I am not afraid of machines, because even when machines are able perfectly to imitate the way humans express their needs, they will never have such needs.
A human being is determined chiefly by his needs and less so by the particular steps he takes to satisfy them – if he does not leave them completely unsatisfied. For example, I am human because I have the need to think (even if I use my mental faculties for my own self-destruction), because I have the need to love (even if I fail to love), because I have the need to create (even when I am overcome by apathy), or because I have the need to pray (even if I remain unaware of the importance of a spiritual need such as prayer).
I am human because, unlike the most advanced machine, I was made to be in a gendered relationship on a horizontal level with another human (an androgynous need) and in a Holy-Spiritual relationship on a vertical level with my creator God (the need for divination). Indeed the human need for relationship stems from the fact that it was God himself who first wished the human being to be His privileged interlocutor, initially by creating him “in His image” and then by recreating him through Christ.
Machines are yet another challenge to humanity, in the sense that they once again present us with the dilemma we face by design: Will we be wise enough to become gods in the image of God, or will we once again prove our foolishness by trying to become gods in the image of demons?
I am not afraid of machines, but I am afraid of the person who separates himself from the God-man Christ.
The crucial issue of the future – which has already dawned for humanity – is whether we will be able to distinguish between truth and falsehood. Since in the near future it will be difficult to tell from outward appearances who is a human being and who is a machine, one will have to be a saint in order to survive. In the years to come, holiness will be a necessary condition not only of our salvation but also of our biological survival.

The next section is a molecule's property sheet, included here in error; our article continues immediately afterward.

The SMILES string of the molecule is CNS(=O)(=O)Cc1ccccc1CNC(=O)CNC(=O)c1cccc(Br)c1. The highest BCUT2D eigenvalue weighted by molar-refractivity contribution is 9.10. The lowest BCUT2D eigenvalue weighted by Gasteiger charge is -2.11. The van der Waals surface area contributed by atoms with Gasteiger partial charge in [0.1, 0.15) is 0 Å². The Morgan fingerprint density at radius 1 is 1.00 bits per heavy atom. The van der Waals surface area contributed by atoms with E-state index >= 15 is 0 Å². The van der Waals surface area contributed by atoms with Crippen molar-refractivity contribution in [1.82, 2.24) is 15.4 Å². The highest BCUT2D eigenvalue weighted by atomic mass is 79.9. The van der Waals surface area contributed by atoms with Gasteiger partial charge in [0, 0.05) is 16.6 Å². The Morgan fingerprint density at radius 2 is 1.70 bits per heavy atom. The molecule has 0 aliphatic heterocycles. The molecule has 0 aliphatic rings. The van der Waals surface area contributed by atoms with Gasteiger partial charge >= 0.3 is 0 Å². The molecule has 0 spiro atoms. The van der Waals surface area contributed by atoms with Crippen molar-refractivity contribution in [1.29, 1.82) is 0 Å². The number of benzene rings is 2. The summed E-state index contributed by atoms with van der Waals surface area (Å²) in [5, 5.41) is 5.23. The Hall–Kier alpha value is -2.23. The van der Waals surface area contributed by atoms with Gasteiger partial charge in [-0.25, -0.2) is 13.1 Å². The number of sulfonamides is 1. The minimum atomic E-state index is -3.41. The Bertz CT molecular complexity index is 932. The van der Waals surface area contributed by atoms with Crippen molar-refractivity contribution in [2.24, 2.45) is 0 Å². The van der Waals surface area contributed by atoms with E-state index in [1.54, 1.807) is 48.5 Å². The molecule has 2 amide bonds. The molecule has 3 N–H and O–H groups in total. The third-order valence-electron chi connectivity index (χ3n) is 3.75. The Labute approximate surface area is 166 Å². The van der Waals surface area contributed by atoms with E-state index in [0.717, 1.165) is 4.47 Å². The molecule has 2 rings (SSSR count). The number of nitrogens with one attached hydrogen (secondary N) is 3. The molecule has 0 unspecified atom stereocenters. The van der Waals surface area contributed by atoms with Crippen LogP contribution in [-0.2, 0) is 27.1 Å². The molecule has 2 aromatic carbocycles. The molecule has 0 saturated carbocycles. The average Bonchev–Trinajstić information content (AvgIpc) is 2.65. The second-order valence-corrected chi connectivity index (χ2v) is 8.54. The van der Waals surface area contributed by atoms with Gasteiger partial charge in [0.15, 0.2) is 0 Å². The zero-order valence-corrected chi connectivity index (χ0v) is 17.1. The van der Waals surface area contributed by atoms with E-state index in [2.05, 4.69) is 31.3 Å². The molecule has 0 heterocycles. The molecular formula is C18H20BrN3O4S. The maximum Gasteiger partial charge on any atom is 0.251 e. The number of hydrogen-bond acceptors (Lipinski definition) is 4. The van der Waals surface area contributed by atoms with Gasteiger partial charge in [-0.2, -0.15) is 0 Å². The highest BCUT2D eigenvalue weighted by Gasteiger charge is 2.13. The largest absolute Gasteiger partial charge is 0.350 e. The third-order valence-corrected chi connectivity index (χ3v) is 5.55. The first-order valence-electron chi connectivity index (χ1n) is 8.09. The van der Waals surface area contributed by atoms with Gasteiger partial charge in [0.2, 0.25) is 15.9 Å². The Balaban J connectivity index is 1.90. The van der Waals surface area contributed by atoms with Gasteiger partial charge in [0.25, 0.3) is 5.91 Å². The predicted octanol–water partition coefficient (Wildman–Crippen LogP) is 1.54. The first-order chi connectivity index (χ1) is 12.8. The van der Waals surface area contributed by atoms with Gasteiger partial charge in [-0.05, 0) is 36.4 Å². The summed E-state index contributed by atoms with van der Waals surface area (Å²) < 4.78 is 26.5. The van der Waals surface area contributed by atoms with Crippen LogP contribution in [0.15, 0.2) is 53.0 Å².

We tend to believe (following the stereotypes of the Old Testament) that the end of the world will be brought about by acts of God. But what if our world does not end because God wills it, but because human beings themselves will it? If God respected human freedom during the Fall, why will He not respect human freedom again, if mankind wishes to destroy itself a second time?
I am not afraid of machines – as long as man builds them wisely and uses them equally wisely. I’m not afraid of machines any more than I am afraid of nuclear power. I’m not afraid of machines as long as we can ‘turn them off’, as we do today with TV or Wi-Fi.
I am not afraid of machines, because they will never become human beings, but I am afraid of the human beings who build them.
Protopresbyter Rev. Dr. Georgios Lekkas is a priest of the Orthodox Archdiocese of Belgium. He studied Law, Philosophy, and Theology at the University of Athens. He has a PhD in Greek Studies from the Sorbonne (Paris IV) and was a postdoctoral researcher at the French National Research Agency (2000-2005). He taught Greek philosophy in Greek Higher Education (2005-2017). His latest book, his essay, ‘The Second World. Odysseas Elytis and Giorgos Sarantis’ has been published by Ekati publications (Athens, 2022, 171 pages). Also by the same author: ‘Artificial Intelligence and Applied Ethics. But what morality?’ (in Greek); ‘The principle of self-limitation as a condition of a reliable Artificial Intelligence’ (in Greek), ‘Artificial Intelligence: Developments and Dilemmas’ (recorded interview).